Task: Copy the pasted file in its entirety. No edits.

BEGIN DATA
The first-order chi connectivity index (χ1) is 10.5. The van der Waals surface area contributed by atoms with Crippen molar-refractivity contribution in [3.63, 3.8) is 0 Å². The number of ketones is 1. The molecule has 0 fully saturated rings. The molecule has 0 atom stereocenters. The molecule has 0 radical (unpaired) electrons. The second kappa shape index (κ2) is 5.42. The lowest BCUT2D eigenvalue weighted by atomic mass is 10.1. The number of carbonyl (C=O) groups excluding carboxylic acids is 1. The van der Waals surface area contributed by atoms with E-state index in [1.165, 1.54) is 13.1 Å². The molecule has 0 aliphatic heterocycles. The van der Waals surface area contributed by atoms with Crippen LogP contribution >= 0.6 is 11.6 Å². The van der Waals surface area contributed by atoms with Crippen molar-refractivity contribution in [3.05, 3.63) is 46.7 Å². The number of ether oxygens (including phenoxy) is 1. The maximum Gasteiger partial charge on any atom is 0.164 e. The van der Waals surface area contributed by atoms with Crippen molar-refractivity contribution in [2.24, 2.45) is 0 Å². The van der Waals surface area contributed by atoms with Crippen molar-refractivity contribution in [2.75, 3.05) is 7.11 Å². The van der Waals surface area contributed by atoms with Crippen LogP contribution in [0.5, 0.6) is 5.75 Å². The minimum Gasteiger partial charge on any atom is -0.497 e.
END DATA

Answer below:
The first-order chi connectivity index (χ1) is 10.5. The van der Waals surface area contributed by atoms with Crippen molar-refractivity contribution in [3.63, 3.8) is 0 Å². The number of ketones is 1. The molecule has 0 fully saturated rings. The molecule has 0 atom stereocenters. The molecule has 0 radical (unpaired) electrons. The second kappa shape index (κ2) is 5.42. The lowest BCUT2D eigenvalue weighted by atomic mass is 10.1. The number of carbonyl (C=O) groups excluding carboxylic acids is 1. The van der Waals surface area contributed by atoms with E-state index in [1.165, 1.54) is 13.1 Å². The molecule has 0 aliphatic heterocycles. The van der Waals surface area contributed by atoms with Crippen LogP contribution >= 0.6 is 11.6 Å². The van der Waals surface area contributed by atoms with Crippen molar-refractivity contribution in [3.05, 3.63) is 46.7 Å². The number of ether oxygens (including phenoxy) is 1. The maximum Gasteiger partial charge on any atom is 0.164 e. The van der Waals surface area contributed by atoms with Crippen molar-refractivity contribution in [2.24, 2.45) is 0 Å². The van der Waals surface area contributed by atoms with Crippen molar-refractivity contribution in [2.75, 3.05) is 7.11 Å². The van der Waals surface area contributed by atoms with Crippen LogP contribution in [0.5, 0.6) is 5.75 Å². The minimum Gasteiger partial charge on any atom is -0.497 e.